Snacks and food brands can leverage social to drive purchases in-store by developing meaningful content that cuts through the clutter from other channels including SMS and applications.
Articles Tagged ‘mobile commerce’
QVC is leveraging Apple’s fingerprint sensor Touch ID technology to allow for streamlined user log-in to its mobile application and faster payment methods.
Mobile Women to Watch Summit New York Nov. 4: Walgreens, Starwood Hotels, Conde Nast, USA Today, Eli Lilly, Earth’s BestOctober 31, 2014
Registration is open for the Mobile Women to Watch 2015 Summit New York on Tuesday, Nov. 4 featuring speakers from Walgreens, Starwood Hotels and Resorts, Conde Nast Entertainment, Eli Lilly, USA Today, Scripps Network, Earth’s Best and Ella’s Kitchen, RCA Records and AutoTrader.com, as well as honoring 25 women who are expected to make a difference in mobile advertising, marketing, media and commerce next year.
Kohl’s is ramping up its mobile strategy for the holidays with an updated application coming in the next few weeks and buy-online, pickup in-store options for shoppers.
Motel 6 is streamlining reservation booking in the United States and abroad for on-the-go Spanish-speaking guests by launching a Spanish-language mobile Web site.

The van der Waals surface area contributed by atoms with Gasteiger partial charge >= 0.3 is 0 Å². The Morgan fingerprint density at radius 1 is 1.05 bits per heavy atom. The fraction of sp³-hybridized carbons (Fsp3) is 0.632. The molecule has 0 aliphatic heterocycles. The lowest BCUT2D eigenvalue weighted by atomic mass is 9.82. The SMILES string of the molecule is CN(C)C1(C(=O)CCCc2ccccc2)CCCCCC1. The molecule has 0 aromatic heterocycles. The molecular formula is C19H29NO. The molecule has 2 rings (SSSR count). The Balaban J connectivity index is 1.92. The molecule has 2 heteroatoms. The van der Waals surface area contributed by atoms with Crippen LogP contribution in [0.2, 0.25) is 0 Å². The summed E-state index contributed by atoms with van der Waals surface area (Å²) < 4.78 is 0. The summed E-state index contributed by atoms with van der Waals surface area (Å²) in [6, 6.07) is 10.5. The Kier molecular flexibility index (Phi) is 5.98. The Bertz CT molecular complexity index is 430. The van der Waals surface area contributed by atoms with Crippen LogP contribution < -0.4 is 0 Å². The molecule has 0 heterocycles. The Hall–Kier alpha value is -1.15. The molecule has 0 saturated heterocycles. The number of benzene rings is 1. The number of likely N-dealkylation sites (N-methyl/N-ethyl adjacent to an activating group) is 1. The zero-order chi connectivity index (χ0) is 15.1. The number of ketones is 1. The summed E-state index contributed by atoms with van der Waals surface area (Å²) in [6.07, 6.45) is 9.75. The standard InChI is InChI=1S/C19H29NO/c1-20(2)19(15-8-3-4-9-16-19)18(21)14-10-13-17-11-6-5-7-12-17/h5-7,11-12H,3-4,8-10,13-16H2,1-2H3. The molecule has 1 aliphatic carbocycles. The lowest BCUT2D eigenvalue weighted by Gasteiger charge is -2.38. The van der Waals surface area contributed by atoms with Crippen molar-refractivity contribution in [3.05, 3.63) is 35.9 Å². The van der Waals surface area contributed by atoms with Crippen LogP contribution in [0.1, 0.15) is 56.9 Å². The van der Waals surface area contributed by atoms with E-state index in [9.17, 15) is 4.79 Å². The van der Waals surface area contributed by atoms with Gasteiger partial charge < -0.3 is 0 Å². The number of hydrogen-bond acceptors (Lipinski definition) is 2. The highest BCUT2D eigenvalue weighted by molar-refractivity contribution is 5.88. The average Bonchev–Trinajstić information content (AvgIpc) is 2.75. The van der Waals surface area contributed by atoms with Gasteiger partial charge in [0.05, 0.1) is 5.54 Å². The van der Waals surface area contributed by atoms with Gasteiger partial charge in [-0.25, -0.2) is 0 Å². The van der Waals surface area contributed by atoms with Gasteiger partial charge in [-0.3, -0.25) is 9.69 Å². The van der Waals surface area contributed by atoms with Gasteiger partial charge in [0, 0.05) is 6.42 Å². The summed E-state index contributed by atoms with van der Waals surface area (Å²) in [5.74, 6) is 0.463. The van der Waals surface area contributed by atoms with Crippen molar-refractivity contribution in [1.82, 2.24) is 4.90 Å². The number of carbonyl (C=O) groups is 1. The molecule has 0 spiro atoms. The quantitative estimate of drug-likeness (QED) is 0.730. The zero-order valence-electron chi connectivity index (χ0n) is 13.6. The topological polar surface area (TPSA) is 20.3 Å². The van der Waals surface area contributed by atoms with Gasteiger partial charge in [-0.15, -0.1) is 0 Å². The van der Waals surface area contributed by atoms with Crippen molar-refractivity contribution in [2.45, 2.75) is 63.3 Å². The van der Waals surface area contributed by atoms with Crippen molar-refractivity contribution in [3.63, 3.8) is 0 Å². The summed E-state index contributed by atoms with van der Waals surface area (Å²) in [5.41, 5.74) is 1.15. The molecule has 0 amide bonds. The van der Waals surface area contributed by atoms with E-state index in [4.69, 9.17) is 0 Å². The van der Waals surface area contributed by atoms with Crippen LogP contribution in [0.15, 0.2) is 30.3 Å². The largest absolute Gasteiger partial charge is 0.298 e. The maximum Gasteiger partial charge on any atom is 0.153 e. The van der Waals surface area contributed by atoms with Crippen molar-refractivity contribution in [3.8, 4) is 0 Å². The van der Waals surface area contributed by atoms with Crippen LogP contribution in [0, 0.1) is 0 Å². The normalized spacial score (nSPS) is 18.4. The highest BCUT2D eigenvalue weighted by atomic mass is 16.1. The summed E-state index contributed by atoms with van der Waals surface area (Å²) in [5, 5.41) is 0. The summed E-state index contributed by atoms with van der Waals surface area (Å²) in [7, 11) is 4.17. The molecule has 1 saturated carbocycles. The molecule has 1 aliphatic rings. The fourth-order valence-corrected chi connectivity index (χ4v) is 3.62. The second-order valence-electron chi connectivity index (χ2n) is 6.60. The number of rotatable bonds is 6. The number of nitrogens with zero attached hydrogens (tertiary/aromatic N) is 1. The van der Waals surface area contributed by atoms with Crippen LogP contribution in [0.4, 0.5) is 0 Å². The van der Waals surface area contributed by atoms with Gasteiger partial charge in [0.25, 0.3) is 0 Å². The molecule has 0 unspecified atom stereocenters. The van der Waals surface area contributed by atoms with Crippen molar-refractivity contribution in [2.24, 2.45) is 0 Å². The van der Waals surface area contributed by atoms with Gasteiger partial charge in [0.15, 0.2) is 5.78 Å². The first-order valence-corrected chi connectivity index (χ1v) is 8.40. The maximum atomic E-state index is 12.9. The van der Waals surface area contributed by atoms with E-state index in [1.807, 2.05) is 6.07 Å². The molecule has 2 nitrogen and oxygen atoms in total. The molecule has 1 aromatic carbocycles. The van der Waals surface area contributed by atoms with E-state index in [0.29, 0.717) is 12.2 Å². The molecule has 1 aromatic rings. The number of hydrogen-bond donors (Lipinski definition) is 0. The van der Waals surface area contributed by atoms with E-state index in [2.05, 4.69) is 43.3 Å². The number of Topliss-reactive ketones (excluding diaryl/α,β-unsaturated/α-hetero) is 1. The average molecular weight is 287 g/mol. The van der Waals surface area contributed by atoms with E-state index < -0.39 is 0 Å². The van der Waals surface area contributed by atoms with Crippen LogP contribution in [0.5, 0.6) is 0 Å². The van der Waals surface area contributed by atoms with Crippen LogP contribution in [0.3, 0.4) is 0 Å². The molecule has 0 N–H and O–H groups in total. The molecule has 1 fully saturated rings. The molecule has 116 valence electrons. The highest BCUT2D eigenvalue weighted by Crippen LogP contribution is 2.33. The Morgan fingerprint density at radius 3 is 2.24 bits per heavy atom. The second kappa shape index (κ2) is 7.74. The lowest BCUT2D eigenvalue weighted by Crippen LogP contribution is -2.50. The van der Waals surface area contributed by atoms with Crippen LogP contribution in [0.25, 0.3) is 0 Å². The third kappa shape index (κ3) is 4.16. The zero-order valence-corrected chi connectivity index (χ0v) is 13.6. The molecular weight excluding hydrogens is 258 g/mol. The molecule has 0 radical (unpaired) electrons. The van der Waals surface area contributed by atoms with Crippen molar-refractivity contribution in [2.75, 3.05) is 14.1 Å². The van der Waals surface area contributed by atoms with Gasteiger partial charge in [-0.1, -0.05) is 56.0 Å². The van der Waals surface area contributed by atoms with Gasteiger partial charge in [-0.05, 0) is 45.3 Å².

Fashion retailer River Island has launched a Kindle version of its mcommerce application, making it one of the first major retailers to extend its reach to the Amazon-owned platform.
Mobile Marketer today – Apple’s Reader View threatens marketers by hiding ads; Honda mobilizes trick-or-treating with Twitter candy coupon.
Recent stats from comScore and CivicScience report that Snapchat’s penetration is now at about half of 18-24-year-old smartphone users, up from less than one-third a year earlier. This puts Snapchat at the third-most-popular social media channel, but just barely.
Outback Steakhouse claims to be the only national restaurant chain to offer mobile access to real-time data about wait times for tables, reflecting how smartphones are innovating customer experiences.
Forty percent of North American consumers use smartphones to pay for purchases at a merchant location, up from 16 percent two years ago, as millennials and high-income consumers grow increasingly comfortable with mobile payments, according to an Accenture survey.